In your own backyard
In your own hometown
So what you doin' standin' around?
Just follow your heart
The revolution starts now

Last night I had a dream
That the world had turned around
And all our hopes had come to be
And the people gathered 'round
They all brought what they could bring
And nobody went without
And I learned a song to sing
The revolution starts now
I really liked the song.  Very Tom Petty-ish.  You can hear it HERE   And onto the beer.
Neither Steve or Curt cared much for the beer, but the owner was a delightfully quirky gal that swore like a sailor! She sure had some great stories of the area.
Glenda and Curt

The Lost Fisherman's Memorial

We had lunch at Frank's Dockside.  A nice little Italian place.  We all had sandwiches or burgers and they were very good! 

Cute little "library".  We've seen these all over.  Take a book, leave a book.
A short drive over the bridge and we're in New Brunswick, Canada.  We were so worried about Steve's prior incidence many years ago in Canada that we forgot all about the firewood that was in the back of our truck.  Not allowed.  They just told us to turn around and drop it off somewhere and pick  it back up later.  No problem.  They even let me in with my expired passport.  Yes, more importantly, we did check first on the US side to make sure they'd let me back in!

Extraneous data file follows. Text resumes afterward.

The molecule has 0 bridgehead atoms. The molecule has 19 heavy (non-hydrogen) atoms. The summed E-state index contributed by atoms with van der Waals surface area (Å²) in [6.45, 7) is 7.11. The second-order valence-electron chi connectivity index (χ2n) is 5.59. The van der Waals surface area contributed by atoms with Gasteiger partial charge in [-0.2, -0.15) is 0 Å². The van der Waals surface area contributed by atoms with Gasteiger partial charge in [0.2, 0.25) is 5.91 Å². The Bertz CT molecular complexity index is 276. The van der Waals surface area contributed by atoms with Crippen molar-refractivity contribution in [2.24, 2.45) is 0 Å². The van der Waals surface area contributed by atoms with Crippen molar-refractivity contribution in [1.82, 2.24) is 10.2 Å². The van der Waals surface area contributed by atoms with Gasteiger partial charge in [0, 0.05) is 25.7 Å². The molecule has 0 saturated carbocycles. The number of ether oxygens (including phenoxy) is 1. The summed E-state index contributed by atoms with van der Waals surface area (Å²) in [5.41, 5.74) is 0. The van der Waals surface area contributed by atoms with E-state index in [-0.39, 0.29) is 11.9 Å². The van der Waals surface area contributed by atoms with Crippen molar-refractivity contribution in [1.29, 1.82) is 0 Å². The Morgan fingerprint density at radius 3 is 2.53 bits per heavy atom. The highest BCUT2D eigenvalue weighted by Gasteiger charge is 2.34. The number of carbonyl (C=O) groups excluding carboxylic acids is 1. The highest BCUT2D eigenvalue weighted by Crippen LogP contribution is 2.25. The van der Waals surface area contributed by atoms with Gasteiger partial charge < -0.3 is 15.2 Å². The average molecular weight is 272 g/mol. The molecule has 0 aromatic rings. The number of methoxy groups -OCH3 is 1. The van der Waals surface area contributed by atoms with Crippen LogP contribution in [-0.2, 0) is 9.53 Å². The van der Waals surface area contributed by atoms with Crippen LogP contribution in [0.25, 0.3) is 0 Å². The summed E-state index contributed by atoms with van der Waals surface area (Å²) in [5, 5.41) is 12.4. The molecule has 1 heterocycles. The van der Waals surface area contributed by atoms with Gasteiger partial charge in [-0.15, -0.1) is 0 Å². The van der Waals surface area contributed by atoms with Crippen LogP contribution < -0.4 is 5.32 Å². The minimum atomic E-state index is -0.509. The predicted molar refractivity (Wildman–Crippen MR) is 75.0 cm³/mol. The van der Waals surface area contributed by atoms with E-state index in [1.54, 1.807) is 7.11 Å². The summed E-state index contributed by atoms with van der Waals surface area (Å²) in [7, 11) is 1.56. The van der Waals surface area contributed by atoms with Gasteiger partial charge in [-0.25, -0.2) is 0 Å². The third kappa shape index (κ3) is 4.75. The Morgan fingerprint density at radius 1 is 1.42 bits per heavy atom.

Little surprises that birds dropped along the way.
There were two lighthouses here we wanted to see.  We went to the far tip of Campobello Island and took a short trail around the edge of the water to get a better view. 

Our first view. 
The  Head Harbor Lightstation was built in 1829.  The tower's wooden, shingle clad exterior is painted white with a distinctive red cross. The 51' octagonal structure is tapered and the original lantern was replaced by the current cast iron model in 1887.
An absolutely gorgeous lighthouse and setting.

 Hurley agrees.

It is separated from the mainland by a small strip of land and is accessible only at low tide.
One more interesting fact:  Campobello was the childhood summer home of Franklin D. Roosevelt and where he was stricken with polio.
We wondered what these "things" were in the water just off the coast.  They are not oyster farms.  Turns out they are Atlantic Raised Salmon farms that take 2 years to grow.
Curt spotted an Eagle being chased around by some angry seagulls.  We were able to get a little video.

Before leaving the island and crossing back into the good ol' US of A, we visit the Mulholland Point Lighthouse.
Looking across the bay at Lubec, Maine.